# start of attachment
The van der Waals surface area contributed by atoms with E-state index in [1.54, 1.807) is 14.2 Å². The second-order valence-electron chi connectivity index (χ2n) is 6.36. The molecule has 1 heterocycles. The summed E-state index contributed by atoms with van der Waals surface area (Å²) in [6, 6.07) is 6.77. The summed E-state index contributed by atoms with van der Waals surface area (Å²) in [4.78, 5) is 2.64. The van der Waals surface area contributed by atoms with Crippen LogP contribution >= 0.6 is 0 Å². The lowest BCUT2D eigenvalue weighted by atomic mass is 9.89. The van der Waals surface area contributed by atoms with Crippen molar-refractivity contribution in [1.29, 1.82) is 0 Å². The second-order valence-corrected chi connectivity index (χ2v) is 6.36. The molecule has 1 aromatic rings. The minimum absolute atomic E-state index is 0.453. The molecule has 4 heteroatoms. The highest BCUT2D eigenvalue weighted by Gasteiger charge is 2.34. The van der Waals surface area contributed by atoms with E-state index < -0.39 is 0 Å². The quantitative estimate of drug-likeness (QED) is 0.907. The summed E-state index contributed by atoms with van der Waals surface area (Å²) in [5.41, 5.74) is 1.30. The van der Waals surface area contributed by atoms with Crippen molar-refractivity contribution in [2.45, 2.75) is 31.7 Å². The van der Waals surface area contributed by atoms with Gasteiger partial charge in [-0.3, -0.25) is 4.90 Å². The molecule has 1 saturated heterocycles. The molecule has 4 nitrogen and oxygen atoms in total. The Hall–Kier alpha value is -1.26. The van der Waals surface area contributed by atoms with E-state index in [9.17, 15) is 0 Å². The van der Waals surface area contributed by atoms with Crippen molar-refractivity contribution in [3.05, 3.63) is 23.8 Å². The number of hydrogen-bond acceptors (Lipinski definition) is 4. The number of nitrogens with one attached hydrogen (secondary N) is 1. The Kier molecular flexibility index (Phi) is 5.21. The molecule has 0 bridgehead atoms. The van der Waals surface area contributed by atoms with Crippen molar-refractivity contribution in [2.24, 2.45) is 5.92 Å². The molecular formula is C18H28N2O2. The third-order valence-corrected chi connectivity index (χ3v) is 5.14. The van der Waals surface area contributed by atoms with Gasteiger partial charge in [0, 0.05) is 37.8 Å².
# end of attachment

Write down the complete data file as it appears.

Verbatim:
The van der Waals surface area contributed by atoms with E-state index in [1.54, 1.807) is 14.2 Å². The second-order valence-electron chi connectivity index (χ2n) is 6.36. The molecule has 1 heterocycles. The summed E-state index contributed by atoms with van der Waals surface area (Å²) in [6, 6.07) is 6.77. The summed E-state index contributed by atoms with van der Waals surface area (Å²) in [4.78, 5) is 2.64. The van der Waals surface area contributed by atoms with Crippen LogP contribution >= 0.6 is 0 Å². The lowest BCUT2D eigenvalue weighted by atomic mass is 9.89. The van der Waals surface area contributed by atoms with Crippen molar-refractivity contribution in [1.29, 1.82) is 0 Å². The second-order valence-corrected chi connectivity index (χ2v) is 6.36. The molecule has 1 aromatic rings. The minimum absolute atomic E-state index is 0.453. The molecule has 4 heteroatoms. The highest BCUT2D eigenvalue weighted by Gasteiger charge is 2.34. The van der Waals surface area contributed by atoms with E-state index < -0.39 is 0 Å². The quantitative estimate of drug-likeness (QED) is 0.907. The summed E-state index contributed by atoms with van der Waals surface area (Å²) in [5.41, 5.74) is 1.30. The van der Waals surface area contributed by atoms with Crippen molar-refractivity contribution in [2.45, 2.75) is 31.7 Å². The van der Waals surface area contributed by atoms with Gasteiger partial charge in [-0.3, -0.25) is 4.90 Å². The molecule has 1 saturated heterocycles. The molecule has 4 nitrogen and oxygen atoms in total. The Hall–Kier alpha value is -1.26. The van der Waals surface area contributed by atoms with E-state index in [9.17, 15) is 0 Å². The van der Waals surface area contributed by atoms with Crippen molar-refractivity contribution in [3.05, 3.63) is 23.8 Å². The number of hydrogen-bond acceptors (Lipinski definition) is 4. The number of nitrogens with one attached hydrogen (secondary N) is 1. The Kier molecular flexibility index (Phi) is 5.21. The molecule has 0 bridgehead atoms. The van der Waals surface area contributed by atoms with Crippen molar-refractivity contribution in [2.24, 2.45) is 5.92 Å². The molecular formula is C18H28N2O2. The third-order valence-corrected chi connectivity index (χ3v) is 5.14. The van der Waals surface area contributed by atoms with Gasteiger partial charge in [0, 0.05) is 37.8 Å².